Sixth Circuit Rules Against Collection Agency in FDCPA Out-of-Statute Debt Collection Case

Jan 13, 2015

 

From ACA International

Court reverses district court decision in Buchanan holding that an offer to settle a stale debt may misleadingly imply a threat of litigation in violation of the FDCPA.

IAF

The Sixth Circuit Court of Appeals issued a 2-1 ruling in Buchanan v. Northland Group, Inc., No. 13-2523 (6th Cir., Jan. 13, 2015), on Jan. 13, 2015. The ruling reversed the trial court’s dismissal of a Fair Debt Collection Practices Act (FDCPA) action that challenged a dunning (collection) letter offering to settle a debt subject to the statute of limitations.

At issue in the Buchanan appeal was the district court’s decision that a debt collector does not mislead a consumer and therefore does not violate the FDCPA by making a settlement offer to collect a debt without disclosing that the statute of limitations for filing a collection lawsuit has expired.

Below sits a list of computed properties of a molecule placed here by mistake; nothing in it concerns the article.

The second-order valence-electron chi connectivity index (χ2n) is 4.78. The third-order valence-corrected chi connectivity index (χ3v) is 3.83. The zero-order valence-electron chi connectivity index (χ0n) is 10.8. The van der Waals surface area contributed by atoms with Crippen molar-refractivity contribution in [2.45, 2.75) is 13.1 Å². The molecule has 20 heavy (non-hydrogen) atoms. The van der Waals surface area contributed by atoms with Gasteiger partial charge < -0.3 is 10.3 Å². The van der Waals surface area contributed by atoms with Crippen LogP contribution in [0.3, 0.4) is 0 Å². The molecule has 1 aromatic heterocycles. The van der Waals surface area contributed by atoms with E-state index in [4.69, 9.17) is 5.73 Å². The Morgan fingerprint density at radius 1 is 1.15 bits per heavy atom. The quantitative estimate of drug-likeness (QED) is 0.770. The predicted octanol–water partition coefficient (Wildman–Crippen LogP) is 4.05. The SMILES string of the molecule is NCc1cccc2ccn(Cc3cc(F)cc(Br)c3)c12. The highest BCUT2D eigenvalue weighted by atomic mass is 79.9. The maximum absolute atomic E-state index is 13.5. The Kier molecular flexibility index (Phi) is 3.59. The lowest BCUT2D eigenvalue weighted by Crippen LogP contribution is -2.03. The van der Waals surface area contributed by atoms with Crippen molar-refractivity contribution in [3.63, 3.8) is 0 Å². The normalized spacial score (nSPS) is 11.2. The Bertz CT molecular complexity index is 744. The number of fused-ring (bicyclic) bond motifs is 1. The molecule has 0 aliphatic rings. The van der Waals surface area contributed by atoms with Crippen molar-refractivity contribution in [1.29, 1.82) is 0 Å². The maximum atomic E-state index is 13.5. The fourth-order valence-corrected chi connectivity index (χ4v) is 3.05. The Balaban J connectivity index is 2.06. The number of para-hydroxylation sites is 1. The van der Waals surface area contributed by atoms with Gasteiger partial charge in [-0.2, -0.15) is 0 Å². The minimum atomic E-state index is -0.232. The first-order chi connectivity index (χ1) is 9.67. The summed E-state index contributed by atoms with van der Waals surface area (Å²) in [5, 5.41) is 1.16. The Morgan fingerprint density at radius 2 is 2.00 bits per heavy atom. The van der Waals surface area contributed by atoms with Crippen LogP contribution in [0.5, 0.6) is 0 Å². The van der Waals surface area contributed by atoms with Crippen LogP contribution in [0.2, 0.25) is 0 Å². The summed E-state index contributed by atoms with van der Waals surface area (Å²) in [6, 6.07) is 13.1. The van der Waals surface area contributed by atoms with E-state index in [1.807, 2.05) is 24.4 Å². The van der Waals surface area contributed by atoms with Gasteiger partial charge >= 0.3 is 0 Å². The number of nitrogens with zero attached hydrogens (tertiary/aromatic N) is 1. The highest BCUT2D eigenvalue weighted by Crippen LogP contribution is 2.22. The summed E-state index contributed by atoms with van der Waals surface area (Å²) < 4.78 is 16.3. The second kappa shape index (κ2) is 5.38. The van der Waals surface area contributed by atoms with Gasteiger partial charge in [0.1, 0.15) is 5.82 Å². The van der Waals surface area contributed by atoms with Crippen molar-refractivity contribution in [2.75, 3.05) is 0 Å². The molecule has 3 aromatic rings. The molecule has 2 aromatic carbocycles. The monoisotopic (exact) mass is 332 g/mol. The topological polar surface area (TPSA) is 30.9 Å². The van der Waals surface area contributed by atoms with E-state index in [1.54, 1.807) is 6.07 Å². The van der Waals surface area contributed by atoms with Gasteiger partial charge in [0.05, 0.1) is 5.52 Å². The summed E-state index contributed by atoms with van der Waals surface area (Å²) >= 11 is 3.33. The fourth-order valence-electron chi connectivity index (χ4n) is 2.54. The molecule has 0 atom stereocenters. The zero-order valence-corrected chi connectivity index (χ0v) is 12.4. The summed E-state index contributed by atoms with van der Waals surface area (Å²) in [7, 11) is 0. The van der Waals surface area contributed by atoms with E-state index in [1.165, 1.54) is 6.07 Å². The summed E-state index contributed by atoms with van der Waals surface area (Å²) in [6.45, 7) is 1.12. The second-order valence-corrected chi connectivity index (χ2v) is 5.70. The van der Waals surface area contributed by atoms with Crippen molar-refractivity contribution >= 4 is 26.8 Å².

Contrary to the district court’s decision, the Sixth Circuit ruled that a settlement offer to resolve an unpaid debt at a discount without disclosing that the statute of limitations had run on the debt could possibly mislead a “reasonable unsophisticated consumer” into thinking her debt is enforceable in court.

In so ruling, the court remarked that “when a dunning letter creates confusion about a creditor’s right to sue, that is illegal,” under the FDCPA. The court also noted that “[a] misrepresentation about the limitations period amounts to a ’straightforward’ violation of [the FDCPA],” citing the Seventh Circuit Court of Appeals decision in McMahon v. LVNV Funding, LLC, 744 F.3d 1010, 1020 (7thCir.2014).

Since the Sixth Circuit found that the question of whether a letter is deceptive and misleading is a question of fact that should be determined by a jury, the court remanded the Buchanan case back to the trial court for further proceedings to allow the consumer to present evidence that she was misled, confused and deceived by the collection agency’s letter.

 

Daniel A. Edelman argued the case for the consumer